Jyotsna Sitling, 45, has done exemplary eco-restoration work in Uttarakhand, helped the Valley of Flowers National Park in Chamoli achieve World Heritage Site (WHS) status and set in motion a unique conservation movement that has helped save the ecologically fragile Nanda Devi Biosphere Reserve.
Jyotsna is the diminutive but proud recipient of this year’s prestigious Indira Gandhi Paryavaran Puraskar, the country’s highest environmental honour. An Indian Forest Service (IFS) officer from Kalimpong, West Bengal, Jyotsna, as the director of the Nanda Devi National Park (NDNP), in 2001 launched a vigorous conservation campaign to save the park from rampant environmental abuse.
Jyotsna’s assignment involved ridding the Nanda Devi Biosphere Reserve buffer zone of the mountain-high piles of plastic and non-biodegradable waste, which had been dumped by pilgrims over the last three decades on their way to Hemkund Sahib. She painstakingly evolved a community-based waste management programme with local help.
This was crucial to save the ecologically sensitive 19km buffer zone of the unique Valley of Flowers in the Nanda Devi Biosphere Reserve that stretches along the trek route from Govindghat to Hemkund Sahib. But the highly irresponsible environmental behaviour of the annual traffic of 600,000 pilgrims on this route had wrecked its beautiful surroundings, resulting in the accumulation of tonnes of putrescent garbage (plastic bags, bottles, rain coats and sundry packets) and other non-degradable waste.
For starters, Jyotsna cobbled together an eco-development committee (EDC) comprising locals and hired garbage collectors, who worked for a monthly salary of Rs1,000 with an additional commission of Rs5 per garbage bag. After working tirelessly for 14 months, Jyotsna’s ragtag team collected whopping 44 tonnes of garbage in 14,000 gunny bags! Tonnes of mule dung were also collected, as about 500 mules make daily to-and-fro trips during the five-month pilgrimage season. “The collected garbage matched the surrounding mountains in their height!” laughs Jyotsna. The filth was then transported on horsebacks to Govindghat and then to Delhi for recycling.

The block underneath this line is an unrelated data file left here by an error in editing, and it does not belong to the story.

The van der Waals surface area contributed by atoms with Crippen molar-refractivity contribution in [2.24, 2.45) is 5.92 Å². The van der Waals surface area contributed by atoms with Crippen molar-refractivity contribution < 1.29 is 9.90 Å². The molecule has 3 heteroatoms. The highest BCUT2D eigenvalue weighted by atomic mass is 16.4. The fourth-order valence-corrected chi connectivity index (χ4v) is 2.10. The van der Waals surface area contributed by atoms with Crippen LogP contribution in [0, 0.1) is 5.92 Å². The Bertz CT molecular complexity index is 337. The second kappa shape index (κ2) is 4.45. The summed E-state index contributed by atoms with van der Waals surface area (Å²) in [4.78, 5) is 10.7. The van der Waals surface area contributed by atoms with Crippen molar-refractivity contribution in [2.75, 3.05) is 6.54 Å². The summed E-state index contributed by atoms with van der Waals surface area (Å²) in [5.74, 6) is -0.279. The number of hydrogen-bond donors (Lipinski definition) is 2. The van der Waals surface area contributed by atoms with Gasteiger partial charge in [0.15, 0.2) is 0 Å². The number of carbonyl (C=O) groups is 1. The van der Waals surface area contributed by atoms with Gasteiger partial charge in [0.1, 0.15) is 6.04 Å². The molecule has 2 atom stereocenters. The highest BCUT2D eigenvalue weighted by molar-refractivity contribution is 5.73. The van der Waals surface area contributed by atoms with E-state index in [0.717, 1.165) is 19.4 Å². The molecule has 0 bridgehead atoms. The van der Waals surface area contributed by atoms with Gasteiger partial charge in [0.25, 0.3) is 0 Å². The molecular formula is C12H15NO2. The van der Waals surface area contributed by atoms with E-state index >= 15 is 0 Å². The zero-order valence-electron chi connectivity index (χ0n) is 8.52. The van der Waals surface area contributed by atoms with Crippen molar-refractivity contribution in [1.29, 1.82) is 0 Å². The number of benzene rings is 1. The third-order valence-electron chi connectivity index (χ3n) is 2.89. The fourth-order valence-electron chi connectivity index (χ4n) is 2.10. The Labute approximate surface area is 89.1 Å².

Jyotsna’s greater challenge lay in convincing about 76 families to demolish their 400 shacks and morph them into 76 shops – one shop per family, for better management of the ecologically sensitive area. After much convincing, they agreed.
But, that wasn’t enough. What complicated matters was the fact that the buffer area shared by the two parks was a crucible for 47 villages. Both parks, administered by the state government under the wildlife wing of Uttarakhand’s Forest Department, had been subject to reckless mountaineering activity from 1939 onwards. Anticipating ecological doom, the Centre shut down Nanda Devi for all anthropogenic activities in 1983. Since the popular peaks scaled were mostly within the Park, the directive deprived the villagers of their income through mountaineering services. “The conflict of interest between the state’s conservation strategy and local livelihoods led to an estranged park management-public relationship for over 20 years,” explains Jyotsna.
To make matters worse, the Valley of Flowers National Park – 87.5 sqkm ensconced within the upper Himalayan ridges at a height of 3,200 to 6,675mt – had its own set of conservation concerns, a shame considering it is one of the world’s most scenic alpine valleys. Close to 520 species of flowering plants and rare avifauna like the Scaly-bellied woodpecker, Great Barbett, Eurasian Eagle Owl, Spotted Dove and the Blue Magpie can be found here.
“The task was Herculean,” remarks Jyotsna, “Especially since the area’s ecosystem was in tatters and motivation low amongst the locals.” Moreover, the work required synergy between multifarious agencies and involved sensitive livelihood and ecological issues. That was the main reason behind Jyotsna’s department advocating a participatory approach. They crafted “mini pockets” of 40 van (forest) panchayats and 60 mahila mandal dals (women’s group squads) to “make conservation a socially and economically self-alleviating experience for the locals”. The idea was to integrate livelihood and equity concerns in conservation practices for a long-term solution.
Training was imparted to the community to harness local resources and generate eco-tourism activities. Growing and preserving of medicinal plants, exotic condiments and traditional crops were listed as a priority. This stimulated the avenues connected with the hill economy, which helped prevent poaching and illegal uprooting of herbs from nearby forests. Communities were also encouraged to document and preserve their culture and folklore. Local youth were developed as a skilled human resource on local bio-diversity, folklore and culture promotion.
Years of hard work started to bear fruit when the region’s ecosystem, too, demonstrated signs of regeneration. Jyotsna’s department nominated the Valley of Flowers to the UN’s World Heritage list in 2002 by submitting a proposal to the World Heritage Centre. After the proposal was submitted, the UN evaluation team visited the Valley of Flowers National Park and Nanda Devi National Park in September 2004 to assess the conservation status, its management strategy and the community interface in the conservation of the two parks.
On July 14, 2005, Unesco informed Jyotsna of the conferring of World Heritage Status to the Valley of Flowers National Park. Apart from it being a global honour, it has helped Uttarakhand attract a lot more international tourists and global conservation funds.Neeta Lal